Introduction: Arduino 10 Bit Analog Output

About: Dr James Moxham is a general medical practitioner in Blackwood, Australia. His interests include general family medicine, medical politics, microcontrollers and tending a rose garden. He lives on a property wi…

Standard pwm output from the Arduino has an 8 bit resolution. This project improves the resolution for an analog output to around 10 bits, plus has a much faster settling time and allows up to six analog outputs. The project uses only one resistor and one capacitor and one arduino pin, and uses a software trick where an analog input pin can be turned into an output, then used to charge or discharge a capacitor, and then turned back into an input to read back the value.

If you add a standard RC low pass filter to the pwmout signal on an arduino the output looks noisy on a CRO, and fluctuates considerably if another arduino samples the voltage. Fancy multipole filters use lots of components. Adding a very large RC filter (eg 100k and 100uF) means it can be ten seconds for the output to stabilise, plus you have to be careful about internal leakage within the capacitor, using tantalum capacitors instead of electrolytics.

This circuit does all the clever work in software and uses a 10k resistor and a 1uF greencap capacitor. Sample the voltage on the capacitor, rapidly charge or discharge to near the correct value, eg 50 millivolts, then apply brief charge or discharge pulses of around 1 microsecond to keep the value correct. Settling time is around 1 millisecond which is 100,000 times faster than using a large RC on pwmout. The self discharge of a greencap polyester capacitor or a tantalum means that 1 microsecond adjustments are only needed every five or ten seconds.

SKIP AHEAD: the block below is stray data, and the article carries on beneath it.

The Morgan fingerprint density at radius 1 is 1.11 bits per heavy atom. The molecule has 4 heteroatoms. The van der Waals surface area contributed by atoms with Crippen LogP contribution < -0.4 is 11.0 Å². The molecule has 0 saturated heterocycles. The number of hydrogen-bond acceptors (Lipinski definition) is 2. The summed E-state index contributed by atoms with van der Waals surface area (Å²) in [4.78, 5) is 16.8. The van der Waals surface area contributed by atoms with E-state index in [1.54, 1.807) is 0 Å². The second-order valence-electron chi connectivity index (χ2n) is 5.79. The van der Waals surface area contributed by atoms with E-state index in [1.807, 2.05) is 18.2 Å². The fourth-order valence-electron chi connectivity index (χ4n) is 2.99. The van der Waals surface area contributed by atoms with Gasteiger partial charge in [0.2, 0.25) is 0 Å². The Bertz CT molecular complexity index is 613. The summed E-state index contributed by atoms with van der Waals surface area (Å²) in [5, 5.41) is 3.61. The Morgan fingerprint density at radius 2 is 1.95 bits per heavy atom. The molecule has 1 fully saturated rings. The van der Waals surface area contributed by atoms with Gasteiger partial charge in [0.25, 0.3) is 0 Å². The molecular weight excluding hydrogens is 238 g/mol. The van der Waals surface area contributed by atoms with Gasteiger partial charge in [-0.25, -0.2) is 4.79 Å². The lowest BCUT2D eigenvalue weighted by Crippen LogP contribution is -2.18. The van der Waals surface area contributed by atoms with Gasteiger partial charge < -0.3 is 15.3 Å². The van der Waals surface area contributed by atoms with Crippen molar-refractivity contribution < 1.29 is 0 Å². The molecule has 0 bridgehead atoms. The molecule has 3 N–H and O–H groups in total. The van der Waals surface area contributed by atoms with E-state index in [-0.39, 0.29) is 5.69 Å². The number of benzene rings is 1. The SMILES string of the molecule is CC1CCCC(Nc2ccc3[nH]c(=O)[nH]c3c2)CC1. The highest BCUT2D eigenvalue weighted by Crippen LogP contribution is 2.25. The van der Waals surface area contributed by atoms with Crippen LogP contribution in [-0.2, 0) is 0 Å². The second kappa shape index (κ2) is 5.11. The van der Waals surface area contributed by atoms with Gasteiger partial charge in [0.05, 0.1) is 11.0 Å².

Stray RF can be an issue so it helps to keep the leads short. Even so, there can be some errors with the ADC on an arduino so to improve this, take twenty samples and take the average.

Perhaps this has already been done before? Anyway, it is a nifty little circuit and code that I am using in a couple of practical circuits, mainly as a simple way of sending information between Arduino's as an analog voltage.

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